Published in 2016 by Houghton Mifflin Harcourt, Tim Ferriss‘ book Tools of Titans offers the tactics, routines, and habits of 100+ billionaires, icons, and world-class performers to help humans better live healthy, wealthy, and wise.
“Judge a man by his questions rather than his answers.”
- How successful would you be today if:
- 15 years ago you had started a 50/50 business partnership with Bill Gates?
- Warren Buffet himself gave you stock market advice?
- The Dalai Lama were your personal guide to happiness?
- Arnold Schwarzenegger were your personal trainer?
- You and Mother Teresa ran a charity together?
2. What if you could access and copy all of the advice, tips, and tricks that those before you spent a lifetime learning, while avoiding the pain, suffering, and costs associated with learning those lessons?
“The harder I work, the luckier I get.”
While you may never be lucky enough to have immediate access to the most ambitious, intellectual, and innovative humans on the planet, what if:
- There were people who were ‘lucky’ enough to have access to them,
- Those people were wise enough to distill all of their information into well-organized and thought-provoking books, blogs, documentaries, and podcasts, and
- Those people made their research available to you at a reasonable price?
The utility of studying catalogue books
In his book How to Talk About Books You Haven’t Read, Pierre Bayard, a literary professor who frequently finds himself in the uncomfortable position of having to talk about – and give his professional opinion on – books and authors whom he isn’t familiar with, offers 12 techniques to competently asserting your opinion upon books you haven’t read. One strategy of particular relevance to Tools of Titans is by studying catalogue books and systems which amass only the most pertinent of information into a short, concise read, thus making it possible to to have only the most potent of information so readily available. Never before in the history of humanity have we had so much access to such a wealth of information.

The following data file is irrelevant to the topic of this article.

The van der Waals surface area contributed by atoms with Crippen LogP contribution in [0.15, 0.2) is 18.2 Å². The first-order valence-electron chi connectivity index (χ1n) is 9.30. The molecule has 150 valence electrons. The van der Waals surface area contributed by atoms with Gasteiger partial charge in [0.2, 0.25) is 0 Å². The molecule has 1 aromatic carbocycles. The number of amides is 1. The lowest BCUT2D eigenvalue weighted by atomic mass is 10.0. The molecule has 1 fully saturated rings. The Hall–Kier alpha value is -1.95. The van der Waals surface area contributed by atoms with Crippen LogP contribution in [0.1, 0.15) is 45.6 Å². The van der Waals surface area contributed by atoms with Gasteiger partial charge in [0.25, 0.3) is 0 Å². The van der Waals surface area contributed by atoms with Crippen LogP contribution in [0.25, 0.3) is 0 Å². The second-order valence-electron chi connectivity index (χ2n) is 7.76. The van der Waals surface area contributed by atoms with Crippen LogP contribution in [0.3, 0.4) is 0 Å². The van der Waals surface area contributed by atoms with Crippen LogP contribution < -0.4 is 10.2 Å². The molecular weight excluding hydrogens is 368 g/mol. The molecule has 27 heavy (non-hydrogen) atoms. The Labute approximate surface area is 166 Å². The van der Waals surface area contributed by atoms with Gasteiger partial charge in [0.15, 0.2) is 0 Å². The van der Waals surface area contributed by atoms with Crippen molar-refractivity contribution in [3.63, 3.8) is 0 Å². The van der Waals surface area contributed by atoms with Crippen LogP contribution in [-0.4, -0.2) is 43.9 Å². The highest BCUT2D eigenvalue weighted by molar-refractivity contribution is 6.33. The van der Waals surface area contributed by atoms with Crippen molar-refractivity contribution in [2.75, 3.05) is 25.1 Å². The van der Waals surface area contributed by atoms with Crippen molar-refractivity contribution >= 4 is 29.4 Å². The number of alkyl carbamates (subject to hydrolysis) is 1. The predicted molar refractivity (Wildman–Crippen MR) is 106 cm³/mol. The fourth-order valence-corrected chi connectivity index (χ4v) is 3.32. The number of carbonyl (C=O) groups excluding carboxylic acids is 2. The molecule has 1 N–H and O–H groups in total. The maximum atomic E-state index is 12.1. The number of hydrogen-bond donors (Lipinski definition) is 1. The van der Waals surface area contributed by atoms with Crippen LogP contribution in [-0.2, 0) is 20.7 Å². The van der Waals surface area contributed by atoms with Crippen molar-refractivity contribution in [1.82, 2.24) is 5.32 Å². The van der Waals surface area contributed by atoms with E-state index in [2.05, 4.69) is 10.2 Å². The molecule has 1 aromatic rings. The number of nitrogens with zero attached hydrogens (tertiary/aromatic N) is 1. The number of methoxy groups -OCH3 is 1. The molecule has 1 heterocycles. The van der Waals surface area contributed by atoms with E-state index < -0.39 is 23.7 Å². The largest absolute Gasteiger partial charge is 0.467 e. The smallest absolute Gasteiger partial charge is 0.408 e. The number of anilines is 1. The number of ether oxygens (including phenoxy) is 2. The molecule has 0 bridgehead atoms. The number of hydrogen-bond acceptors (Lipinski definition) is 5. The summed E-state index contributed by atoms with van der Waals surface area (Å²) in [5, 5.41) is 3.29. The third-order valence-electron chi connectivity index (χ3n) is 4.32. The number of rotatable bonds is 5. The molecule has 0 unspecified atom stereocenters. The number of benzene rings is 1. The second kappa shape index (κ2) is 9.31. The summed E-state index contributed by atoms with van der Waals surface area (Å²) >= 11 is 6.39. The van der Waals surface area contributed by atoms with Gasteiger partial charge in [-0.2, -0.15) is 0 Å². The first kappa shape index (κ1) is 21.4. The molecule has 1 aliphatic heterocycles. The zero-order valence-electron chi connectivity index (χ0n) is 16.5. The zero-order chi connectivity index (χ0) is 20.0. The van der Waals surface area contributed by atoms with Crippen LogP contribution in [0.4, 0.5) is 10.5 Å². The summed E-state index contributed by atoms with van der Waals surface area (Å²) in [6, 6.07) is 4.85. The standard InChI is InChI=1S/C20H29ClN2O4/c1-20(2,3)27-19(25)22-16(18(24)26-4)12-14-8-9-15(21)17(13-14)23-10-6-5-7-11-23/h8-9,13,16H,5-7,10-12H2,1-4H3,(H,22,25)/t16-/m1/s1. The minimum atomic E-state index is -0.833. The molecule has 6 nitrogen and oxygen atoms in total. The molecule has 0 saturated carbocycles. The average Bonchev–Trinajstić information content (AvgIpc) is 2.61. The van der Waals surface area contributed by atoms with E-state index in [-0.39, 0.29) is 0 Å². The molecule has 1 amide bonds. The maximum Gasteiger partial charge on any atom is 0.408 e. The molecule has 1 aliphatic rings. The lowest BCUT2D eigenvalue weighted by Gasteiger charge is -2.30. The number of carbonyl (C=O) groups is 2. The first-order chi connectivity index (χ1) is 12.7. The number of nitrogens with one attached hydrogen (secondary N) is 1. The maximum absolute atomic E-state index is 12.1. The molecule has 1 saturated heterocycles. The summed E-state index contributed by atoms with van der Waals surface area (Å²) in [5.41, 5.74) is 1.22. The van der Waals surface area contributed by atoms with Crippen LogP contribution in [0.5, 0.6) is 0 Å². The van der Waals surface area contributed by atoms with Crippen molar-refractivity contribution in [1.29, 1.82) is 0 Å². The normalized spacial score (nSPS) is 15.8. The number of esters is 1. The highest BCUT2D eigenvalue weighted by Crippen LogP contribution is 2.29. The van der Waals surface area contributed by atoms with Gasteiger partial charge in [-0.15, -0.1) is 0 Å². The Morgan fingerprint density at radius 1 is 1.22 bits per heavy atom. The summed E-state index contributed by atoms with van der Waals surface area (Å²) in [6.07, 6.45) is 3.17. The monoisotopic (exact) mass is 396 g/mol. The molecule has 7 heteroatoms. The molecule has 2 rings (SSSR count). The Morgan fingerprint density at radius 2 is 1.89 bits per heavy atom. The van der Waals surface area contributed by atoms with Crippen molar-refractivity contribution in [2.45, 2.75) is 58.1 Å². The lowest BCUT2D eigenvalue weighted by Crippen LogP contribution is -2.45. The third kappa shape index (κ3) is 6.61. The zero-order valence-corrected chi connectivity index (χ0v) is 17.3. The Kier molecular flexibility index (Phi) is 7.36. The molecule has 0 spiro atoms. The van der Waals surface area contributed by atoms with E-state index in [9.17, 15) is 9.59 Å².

If one book by one successful person is lifechanging, imagine how interesting you would be at your next cocktail party, and how much better your critical thinking skills would be if you were to only read catalogue books and blogs?
Claims shouldn’t be taken seriously until they are put into context with all the work as a whole, and “a study says…” should include reputable sourcing and context, or it shouldn’t be mentioned at all.
In his lecture Critical Thinking: Keys To Critical Thinking & Thinking About Dubious Claims, Ray Hymen argues that when you think about any kind of claim, the most important issue to think about is the quality of the information and supporting data behind that claim. Garbage in; garbage in. It doesn’t matter how advanced your critical thinking skills are, if your original information is wrong, any solutions you arrive at will be flawed. Therefore it’s imperative to make sure you’re starting with good data. The problem is that good data is very, very hard to come across.
Why? Recall in Brad Frost’s lecture Death to Bullshit that 90% of everything is crap and Ray Hyman’s lecture How & When to Override The Autonomous Mind that information pollution in the internet age is that, with freedom of speech combined with the ability to instantly publish anything you want immediately and without verification, as information accumulates in any field of study, high-quality information in a particular subject tends to grow in a linear fashion, while the total amount of information on that same particular subject tends to grow as a cube, meaning as more and more information accumulates on that particular subject, it becomes harder and harder to rummage through the useless, fake, polluted information in order to locate the high-quality information because it’s unavoidably mixed in with crap. This will only get worse.